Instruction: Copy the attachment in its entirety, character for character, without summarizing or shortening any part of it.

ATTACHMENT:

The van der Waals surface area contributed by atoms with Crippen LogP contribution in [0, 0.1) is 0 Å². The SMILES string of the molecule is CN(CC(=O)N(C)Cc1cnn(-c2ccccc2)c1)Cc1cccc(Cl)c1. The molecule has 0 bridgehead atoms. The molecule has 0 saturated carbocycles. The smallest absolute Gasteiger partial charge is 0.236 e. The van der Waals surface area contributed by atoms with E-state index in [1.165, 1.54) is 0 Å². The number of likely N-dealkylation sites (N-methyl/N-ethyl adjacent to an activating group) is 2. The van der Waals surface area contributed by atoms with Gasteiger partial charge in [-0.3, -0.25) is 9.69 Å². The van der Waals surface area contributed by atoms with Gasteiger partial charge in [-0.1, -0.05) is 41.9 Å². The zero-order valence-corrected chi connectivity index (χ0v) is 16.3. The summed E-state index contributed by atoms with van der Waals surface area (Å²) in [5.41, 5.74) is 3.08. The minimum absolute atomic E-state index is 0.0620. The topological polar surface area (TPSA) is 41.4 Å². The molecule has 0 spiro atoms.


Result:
The van der Waals surface area contributed by atoms with Crippen LogP contribution in [0, 0.1) is 0 Å². The SMILES string of the molecule is CN(CC(=O)N(C)Cc1cnn(-c2ccccc2)c1)Cc1cccc(Cl)c1. The molecule has 0 bridgehead atoms. The molecule has 0 saturated carbocycles. The smallest absolute Gasteiger partial charge is 0.236 e. The van der Waals surface area contributed by atoms with E-state index in [1.165, 1.54) is 0 Å². The number of likely N-dealkylation sites (N-methyl/N-ethyl adjacent to an activating group) is 2. The van der Waals surface area contributed by atoms with Gasteiger partial charge in [-0.3, -0.25) is 9.69 Å². The van der Waals surface area contributed by atoms with Gasteiger partial charge in [-0.1, -0.05) is 41.9 Å². The zero-order valence-corrected chi connectivity index (χ0v) is 16.3. The summed E-state index contributed by atoms with van der Waals surface area (Å²) in [5.41, 5.74) is 3.08. The minimum absolute atomic E-state index is 0.0620. The topological polar surface area (TPSA) is 41.4 Å². The molecule has 0 spiro atoms.